Afraid to talk to your spouse about money problems? Money is a common argument amongst couples, and unfortunately, it often gets so bad that it leads to divorce. The earlier you can address financial stress in your relationship, the more likely you can resolve it. The best thing you can do for your relationship is to work together to solve your financial problems.
Premarital counseling can prevent a lot of problems. The theory is that talking about significant issues before getting married can reduce the friction caused by different beliefs and behaviors. Discussing topics like child-rearing, managing conflict, and managing money are essential before getting married. Waiting to sort out the differences after the honeymoon period can be hard.
If you've been married a while and now realize that you and your spouse don't agree on finances, it's important to get a handle on things before they affect your relationship. Money can create a great deal of strain in a relationship.
Most often, couples who disagree about money are coming from childhoods, where families handled money very differently. Likewise, if the money IQ of your spouse is different than yours, he or she may need some education. The key to surviving money issues with your spouse is not actually about the money. It's is about respecting one another and being open to solving the problems.
If you are a saver and your partner is a spender, it is easy to shake a finger and "should" all over them. A spender feels a saver is too strict, and a saver feels a spender is too freewheeling. Neither is necessarily right or wrong, but the blame can cast division where unity is key. The answer to different spending habits is compromise and clear communication - not forcing someone into your way of thinking. Remember to keep the marriage front and center and the fiscal component of the marriage an aspect, not the focus. If you need neutral help, a financial planner, mediator, or counselor can help you overcome this roadblock and move on with a rock-solid marriage.
You may have very different ideas about what constitutes success. However, if you never talk about money and your goals, you won’t even know if the reason you have problems with your spouse is due to considerable differences in those goals.
For example, for one of you, homeownership might be an important way that you define success. The other partner may prefer to rent, due to not wanting maintenance responsibilities or some other reason.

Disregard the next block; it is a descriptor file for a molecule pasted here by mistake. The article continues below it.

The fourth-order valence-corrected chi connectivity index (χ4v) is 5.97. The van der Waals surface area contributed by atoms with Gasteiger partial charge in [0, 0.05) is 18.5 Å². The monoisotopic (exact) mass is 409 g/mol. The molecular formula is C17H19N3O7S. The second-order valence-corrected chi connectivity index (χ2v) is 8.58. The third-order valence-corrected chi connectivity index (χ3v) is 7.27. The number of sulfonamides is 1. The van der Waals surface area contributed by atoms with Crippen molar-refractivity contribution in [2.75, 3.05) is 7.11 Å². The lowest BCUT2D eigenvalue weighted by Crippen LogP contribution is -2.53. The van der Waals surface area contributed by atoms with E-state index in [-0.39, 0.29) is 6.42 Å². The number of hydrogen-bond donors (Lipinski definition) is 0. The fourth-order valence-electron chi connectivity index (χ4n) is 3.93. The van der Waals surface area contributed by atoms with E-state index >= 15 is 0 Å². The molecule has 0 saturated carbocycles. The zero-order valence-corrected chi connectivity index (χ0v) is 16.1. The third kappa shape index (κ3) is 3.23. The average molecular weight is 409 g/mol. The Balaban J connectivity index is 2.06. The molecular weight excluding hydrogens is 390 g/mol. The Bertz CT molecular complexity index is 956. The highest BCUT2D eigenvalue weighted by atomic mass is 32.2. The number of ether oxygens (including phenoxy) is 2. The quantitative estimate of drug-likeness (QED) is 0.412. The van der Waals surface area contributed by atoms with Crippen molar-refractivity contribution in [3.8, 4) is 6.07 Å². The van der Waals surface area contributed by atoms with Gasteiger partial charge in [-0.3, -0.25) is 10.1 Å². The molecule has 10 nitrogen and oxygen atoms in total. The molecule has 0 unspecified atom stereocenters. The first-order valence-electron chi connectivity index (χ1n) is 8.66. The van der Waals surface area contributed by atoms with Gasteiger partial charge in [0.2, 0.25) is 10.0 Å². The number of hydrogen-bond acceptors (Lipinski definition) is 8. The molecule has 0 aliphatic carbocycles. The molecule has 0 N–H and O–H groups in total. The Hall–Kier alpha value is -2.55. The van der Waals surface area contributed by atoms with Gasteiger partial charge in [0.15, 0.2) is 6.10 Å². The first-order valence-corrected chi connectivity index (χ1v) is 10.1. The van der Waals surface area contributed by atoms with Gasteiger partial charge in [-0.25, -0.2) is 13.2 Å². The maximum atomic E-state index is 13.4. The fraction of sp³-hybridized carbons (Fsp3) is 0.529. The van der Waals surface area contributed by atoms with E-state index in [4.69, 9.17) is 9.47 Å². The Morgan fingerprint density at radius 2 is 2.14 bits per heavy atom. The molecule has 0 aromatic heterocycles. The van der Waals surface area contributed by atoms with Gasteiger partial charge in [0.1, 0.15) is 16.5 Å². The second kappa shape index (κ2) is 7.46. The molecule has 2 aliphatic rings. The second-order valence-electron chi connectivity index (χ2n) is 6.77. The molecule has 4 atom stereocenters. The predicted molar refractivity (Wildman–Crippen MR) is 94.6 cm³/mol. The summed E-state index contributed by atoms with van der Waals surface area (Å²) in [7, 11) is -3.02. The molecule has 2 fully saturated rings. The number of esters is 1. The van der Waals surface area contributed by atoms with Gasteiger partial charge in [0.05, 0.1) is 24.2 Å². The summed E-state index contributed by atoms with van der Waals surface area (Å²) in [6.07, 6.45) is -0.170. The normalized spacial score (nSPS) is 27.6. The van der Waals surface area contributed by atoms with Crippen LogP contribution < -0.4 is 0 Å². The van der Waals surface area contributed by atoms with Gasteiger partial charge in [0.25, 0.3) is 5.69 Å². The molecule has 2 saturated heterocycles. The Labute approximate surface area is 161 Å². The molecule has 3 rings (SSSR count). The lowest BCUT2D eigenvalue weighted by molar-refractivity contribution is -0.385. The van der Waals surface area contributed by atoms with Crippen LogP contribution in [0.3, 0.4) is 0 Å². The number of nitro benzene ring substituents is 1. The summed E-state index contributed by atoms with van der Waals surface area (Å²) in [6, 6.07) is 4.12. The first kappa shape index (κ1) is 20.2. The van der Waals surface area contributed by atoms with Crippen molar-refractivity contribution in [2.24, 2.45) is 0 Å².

You won’t know if you don’t talk about it. When you find out that you have different ideas, you can try to forge a middle path that can help you both. For example, instead of buying a house, you may choose to buy a condo to cut down on some of the maintenance concerns.
If you want to make sure you’re both on the same page about a goal, talking about it can only help. Even if you don’t want the same things, understanding why it matters to your partner can help to make it something you are concerned with, too.
Shared life goals are an important part of marriage. Saving for the future so that you can travel, or check things off your bucket list is a wonderful way to plan your finances. It gives you both something to work for and plan for in the future.
Even though you put your incomes together, you each likely have your own individual goals in life. For example, maybe one of you wants to go to graduate school or start their own business. Discussing this through finances is an excellent way to ensure that all your goals can be met together.
If you never talk about money, 20 years can go by without either of you paying attention. You may wind up with no savings and no future. This is not a good thing. While you can ensure that you save enough with a plan, going about things without a plan is only asking for problems.
Nothing is going to happen without you and your spouse doing something actively to put money in savings, in investments, and keeping your debt low. If you are both on the same page, and discuss and make plans together, it’s more likely to happen the way you envision it.
Talking about money doesn’t have to be hard. Money is only one part of your life together, but it’s what is going to help you meet your goals and live a happy life. Talking about it and setting yourself up for success will remove the stress that doesn’t even need to exist, and ensure your future is bright.
You and your spouse may not agree on money, but you can find common ground. Learning to communicate and solve problems together is the key. Finding solutions for talking about money also improves communication about other aspects of life and marriage. This makes everything a win-win!
If you need more ideas on how to talk to your spouse about money, check out some of the free printable worksheets in our resource library that can guide the conversation. Also, join us for a discussion in the Moms Managing Money Facebook Group.
Other posts from our series on facing financial fears:
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